David Walker


Ivan Reis

Joe Prado

The machine that gives Cyborg his powers is evolving! The only problem is that machine is his body and he has no idea what’s causing these changes!

Can an ongoing series set in the New DC world really work for Cyborg? It’s a question that Ivan Reis and David Walker tackle in the first issue of the hero’s ongoing series. When he graduated from the Teen Titans and became an MVP in the Justice League world, Victor Stone took on new life. We’re closer to seeing the hero on-screen than ever before — as one of the fabled “seven” players in the JLA, now seems as good a time as any to spend intimate time with one of the newest characters on the League.

It may require a double take from the reader, but it is worth mentioning that Cyborg recently underwent a fairly massive redesign. While it is a little sad that the previous outfit, with its machine emblem and mostly black-and-white suit, has been retired, the new one by artist Ivan Reis is both slim and sleek. It is dismaying that the only artist that may actually be able to draw this correctly is Reis, as the new outfit is one of the most complicated and effective character designs featured in the DC You.

This directly ties into what might be the greatest strength of the comic: the intensive detail in Reis’ art. This story has incredible levels of polish that really shows the nuance demanded by a character shortchanged like Victor Stone. The initial splash recognizes Cyborg’s costumes and outfits from the New 52 to now, documenting just how much change Victor Stone has gone through over the years. Reis has had defining runs in the New 52 for quite some time on titles like Justice League and Aquaman, and even previously served to simplify Cyborg’s hulking Jim Lee design in the first couple of pages of his run on Justice League. I’m glad to see the artist put such great time and detail into this comic.

David Walker, writer of acclaimed Dynamite’s series Shaft, is the writer of Cyborg #1 and is someone who seems to understand the complicated tightrope he’s walking between the original Marv Wolfman version of Cyborg and the new version of this hero, who comes with a simplified backstory courtesy of the New 52. This new Cyborg is still hung up on some of the same things that the original version was. To be honest, it’s kind of nice to see him go through some of his previous struggles again, as it’s often easier to relate to the problems that younger characters go through.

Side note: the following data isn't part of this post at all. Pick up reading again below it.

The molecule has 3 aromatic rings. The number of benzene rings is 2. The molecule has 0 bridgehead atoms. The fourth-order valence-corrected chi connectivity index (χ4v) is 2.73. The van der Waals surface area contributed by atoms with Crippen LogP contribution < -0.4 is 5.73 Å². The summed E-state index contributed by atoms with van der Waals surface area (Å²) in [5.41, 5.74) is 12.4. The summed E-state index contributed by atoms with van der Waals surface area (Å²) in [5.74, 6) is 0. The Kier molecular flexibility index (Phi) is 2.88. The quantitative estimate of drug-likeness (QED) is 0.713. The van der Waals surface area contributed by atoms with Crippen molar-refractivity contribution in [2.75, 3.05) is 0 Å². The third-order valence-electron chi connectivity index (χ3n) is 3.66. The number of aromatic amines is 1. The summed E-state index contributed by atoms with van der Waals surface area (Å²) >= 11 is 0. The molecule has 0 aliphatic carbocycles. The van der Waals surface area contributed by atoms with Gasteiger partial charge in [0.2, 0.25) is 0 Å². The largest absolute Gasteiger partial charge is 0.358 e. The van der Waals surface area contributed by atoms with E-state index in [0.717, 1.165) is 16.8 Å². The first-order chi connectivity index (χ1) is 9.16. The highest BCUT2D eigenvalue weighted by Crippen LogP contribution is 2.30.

Not to worry though, this Cyborg isn’t too young… he seems to be in his 20s. We mentioned it above, but this story makes Victor Stone’s newly redesigned body into a key plot point of the series. This is refreshing, as Cyborg has had a large number of previously unexplained costume redesigns in an extremely condensed period of time.

It’s really refreshing to to see frightening horror elements in a book like Cyborg as well.  Aquaman, another book drawn by Reis contains similar elements of terror. Not only that, but this first issue of Cyborg also gives the titular man-machine a brand new supporting cast, setting the series up for the long haul.

Ultimately, the creative team on this book attempts to tackle a lot in their first issue.  They have to introduce Victor to new readers while acknowledging his condensed history for the sake of established fans.  They set up his new team of sidekicks, lay down groundwork for a completely original villain, and ensure that that villain is one that only Cyborg can face.   The road Walker and Reis have chosen to take isn’t going to be an easy one — that being said, this first issue of Cyborg is a more than confident approach to the solo exploits of Stone. Here’s to a long run to come.

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